So my mystery toilet problem update:

After two days of not working, the toilet spontaneously started working again. This is always the pattern. I think it is somehow related to the weather. I suspect that it is caused by the winds blowing from the northeast. I am going to keep track of it. Why do I think that?

Well, I do believe that all of those who commented on my previous post are correct in that it is a vent problem. Let me explain:

I live in a 4 bedroom, 2 bath house. The roof is a gabled roof, with the roof ridge running east to west across the house. This is important to my hypothesis.

There are two lines for sewage that are under my house. They both run north-south. One line is on the east side of the house and services the kitchen and laundry room. It has two vents: one vent pipe that runs up the wall and emerges from the northern slope of the roof, and the second is an under sink AAV valve that is in the island that my kitchen sink is mounted upon.

The second sewage line runs down the west side of the house from the master bath’s commode (which is on the southwest corner of the house), past the his and hers sinks, under the shower, and on through the guest bathroom. There is a vent that extends up the wall and emerges from the roof above the guest bathroom, again on the northern slope of the roof. The only other vent for this western line are two AAV valves located under the master bathroom’s sinks.

Both vents are clear. The sewage lines are clear. I know, it cost me a $500 plumbers visit, after which they told me nothing was wrong with the plumbing.

My hypothesis is this:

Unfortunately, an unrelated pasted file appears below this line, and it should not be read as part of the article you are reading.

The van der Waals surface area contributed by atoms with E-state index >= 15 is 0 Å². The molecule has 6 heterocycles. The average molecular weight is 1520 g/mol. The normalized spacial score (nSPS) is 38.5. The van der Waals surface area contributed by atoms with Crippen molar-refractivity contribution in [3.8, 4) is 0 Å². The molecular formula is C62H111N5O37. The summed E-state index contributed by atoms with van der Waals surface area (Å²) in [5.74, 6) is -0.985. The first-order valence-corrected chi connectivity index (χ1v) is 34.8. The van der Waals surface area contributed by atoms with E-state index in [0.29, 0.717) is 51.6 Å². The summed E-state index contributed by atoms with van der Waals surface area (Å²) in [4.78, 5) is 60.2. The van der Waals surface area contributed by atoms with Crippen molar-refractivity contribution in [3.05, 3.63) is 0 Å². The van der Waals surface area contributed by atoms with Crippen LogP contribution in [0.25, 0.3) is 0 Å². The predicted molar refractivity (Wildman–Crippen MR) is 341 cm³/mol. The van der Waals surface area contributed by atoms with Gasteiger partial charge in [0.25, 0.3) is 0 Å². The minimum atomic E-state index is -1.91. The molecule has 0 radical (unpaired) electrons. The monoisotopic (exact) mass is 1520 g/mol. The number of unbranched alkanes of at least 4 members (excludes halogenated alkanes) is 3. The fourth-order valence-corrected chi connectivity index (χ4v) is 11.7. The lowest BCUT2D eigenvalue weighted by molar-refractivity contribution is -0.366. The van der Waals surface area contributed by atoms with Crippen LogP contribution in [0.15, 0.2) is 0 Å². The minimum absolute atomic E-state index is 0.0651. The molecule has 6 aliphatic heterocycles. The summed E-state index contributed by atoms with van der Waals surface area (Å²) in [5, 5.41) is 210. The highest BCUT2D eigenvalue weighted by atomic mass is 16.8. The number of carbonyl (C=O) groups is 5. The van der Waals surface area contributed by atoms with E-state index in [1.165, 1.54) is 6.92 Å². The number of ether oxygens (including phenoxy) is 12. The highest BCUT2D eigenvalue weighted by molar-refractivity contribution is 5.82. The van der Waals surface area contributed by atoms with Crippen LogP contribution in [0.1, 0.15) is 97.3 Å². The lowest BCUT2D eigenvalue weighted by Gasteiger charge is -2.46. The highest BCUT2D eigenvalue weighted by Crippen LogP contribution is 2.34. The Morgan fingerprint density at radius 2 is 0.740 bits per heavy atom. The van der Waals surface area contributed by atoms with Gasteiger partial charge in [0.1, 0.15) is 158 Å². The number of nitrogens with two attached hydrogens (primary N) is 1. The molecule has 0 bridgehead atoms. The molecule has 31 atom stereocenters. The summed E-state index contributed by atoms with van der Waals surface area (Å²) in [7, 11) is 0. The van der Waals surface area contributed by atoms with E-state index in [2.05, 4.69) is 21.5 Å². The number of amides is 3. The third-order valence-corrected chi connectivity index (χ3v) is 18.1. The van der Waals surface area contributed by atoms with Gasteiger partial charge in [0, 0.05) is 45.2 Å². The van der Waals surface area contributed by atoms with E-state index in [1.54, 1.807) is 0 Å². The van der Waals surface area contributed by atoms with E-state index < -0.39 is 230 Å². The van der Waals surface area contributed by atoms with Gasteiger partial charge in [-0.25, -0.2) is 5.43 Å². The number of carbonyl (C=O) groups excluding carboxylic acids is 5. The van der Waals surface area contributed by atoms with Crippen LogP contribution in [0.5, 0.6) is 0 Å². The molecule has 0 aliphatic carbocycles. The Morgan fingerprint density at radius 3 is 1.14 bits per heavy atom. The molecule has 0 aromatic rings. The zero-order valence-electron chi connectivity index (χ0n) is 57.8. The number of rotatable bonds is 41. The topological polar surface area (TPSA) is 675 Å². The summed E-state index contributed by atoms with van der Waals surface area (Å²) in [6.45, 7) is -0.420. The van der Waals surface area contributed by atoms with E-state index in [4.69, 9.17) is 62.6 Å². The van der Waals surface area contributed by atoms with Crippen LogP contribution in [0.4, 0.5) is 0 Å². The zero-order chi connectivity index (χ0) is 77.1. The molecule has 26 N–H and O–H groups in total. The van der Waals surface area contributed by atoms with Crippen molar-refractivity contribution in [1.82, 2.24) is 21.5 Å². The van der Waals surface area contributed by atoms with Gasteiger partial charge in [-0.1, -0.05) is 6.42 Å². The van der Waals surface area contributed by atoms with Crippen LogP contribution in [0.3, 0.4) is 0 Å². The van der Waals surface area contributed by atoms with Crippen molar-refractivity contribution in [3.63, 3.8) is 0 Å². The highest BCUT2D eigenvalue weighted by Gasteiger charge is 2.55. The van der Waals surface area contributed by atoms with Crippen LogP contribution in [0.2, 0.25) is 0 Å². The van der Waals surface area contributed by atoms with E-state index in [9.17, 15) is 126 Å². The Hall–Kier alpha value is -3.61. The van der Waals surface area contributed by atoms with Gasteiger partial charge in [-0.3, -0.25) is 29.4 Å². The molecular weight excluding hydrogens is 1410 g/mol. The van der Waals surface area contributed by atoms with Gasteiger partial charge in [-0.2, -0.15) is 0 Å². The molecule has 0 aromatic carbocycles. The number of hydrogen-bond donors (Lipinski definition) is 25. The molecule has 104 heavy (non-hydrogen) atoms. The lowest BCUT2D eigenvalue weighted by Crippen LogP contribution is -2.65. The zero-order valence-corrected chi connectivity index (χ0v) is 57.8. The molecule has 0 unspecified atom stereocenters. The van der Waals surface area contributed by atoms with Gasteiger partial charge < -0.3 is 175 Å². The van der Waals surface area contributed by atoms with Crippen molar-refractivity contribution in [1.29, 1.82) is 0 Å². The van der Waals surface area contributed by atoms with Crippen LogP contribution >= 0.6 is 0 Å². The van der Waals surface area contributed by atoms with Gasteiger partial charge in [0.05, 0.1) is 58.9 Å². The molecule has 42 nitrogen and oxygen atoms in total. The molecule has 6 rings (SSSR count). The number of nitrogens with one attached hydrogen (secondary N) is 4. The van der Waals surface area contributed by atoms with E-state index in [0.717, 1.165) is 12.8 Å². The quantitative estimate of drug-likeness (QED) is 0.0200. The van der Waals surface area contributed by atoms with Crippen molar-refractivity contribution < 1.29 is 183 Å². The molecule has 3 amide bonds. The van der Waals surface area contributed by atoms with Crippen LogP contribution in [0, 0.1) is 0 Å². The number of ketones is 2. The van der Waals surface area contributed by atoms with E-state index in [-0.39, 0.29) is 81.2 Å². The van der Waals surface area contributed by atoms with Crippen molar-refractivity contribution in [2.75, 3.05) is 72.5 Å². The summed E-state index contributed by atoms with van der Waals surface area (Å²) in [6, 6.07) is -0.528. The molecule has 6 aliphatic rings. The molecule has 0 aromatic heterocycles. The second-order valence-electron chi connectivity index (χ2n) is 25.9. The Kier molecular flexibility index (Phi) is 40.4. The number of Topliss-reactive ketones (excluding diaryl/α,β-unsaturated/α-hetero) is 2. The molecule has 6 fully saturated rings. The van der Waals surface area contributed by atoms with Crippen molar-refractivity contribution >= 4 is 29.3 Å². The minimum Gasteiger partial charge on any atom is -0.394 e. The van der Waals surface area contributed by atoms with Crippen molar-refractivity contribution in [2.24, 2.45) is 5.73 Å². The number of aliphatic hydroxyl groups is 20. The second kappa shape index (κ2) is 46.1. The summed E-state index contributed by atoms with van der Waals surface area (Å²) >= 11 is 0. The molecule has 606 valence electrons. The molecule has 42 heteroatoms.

The vents are both on the northern slope of the roof. When the wind is blowing from a certain direction (probably a northern one), the wind is pressurizing the pipes through those northern vents. Once the sewage line is pressurized, this pressure prevents the toilet from flushing. The only thing that could destroy this hypothesis is the fact that no other fixtures, including the toilet in the guest bathroom, which is still on the other line, continues to work.

I don’t think it is malfunctioning AAV valves, because while the toilet was malfunctioning I removed the valves under the master bathroom sinks, and the toilet remained dysfunctional.

I am frustrated, the wife is getting aggravated, the plumbers are clueless (yet still billing me for visits), and I am out of ideas.

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Therefore · December 13, 2019 at 9:55 pm

Given the amount of frustration you are encountering, consider just replacing the toilet. You can pick up a wax ring and a new toilet for around $200. Turn off water, drain old, disconnect water supply, collect water that didn't get drained. Take tank off, undo bolts holding seat to wax ring to floor. Remove seat, remove ring. Install in the opposite order.

At $500 for a video of your pipes, this might be a lower cost eleminate potential problem.

I originally thought it was venting, not so sure any more. If the pipes are clear, could it be the toilet proper?

BC · December 13, 2019 at 10:22 pm

2nd on the remove the stool attempt. If the sink & shower drains in that bathroom work correctly even when the stool does not, then it sounds like the problem is most likely in the stool itself. This also lets you see right into the business end of the pipe. You can try dumping a bucket of water at a medium speed down the hole to see if it flows freely without the toilet installed.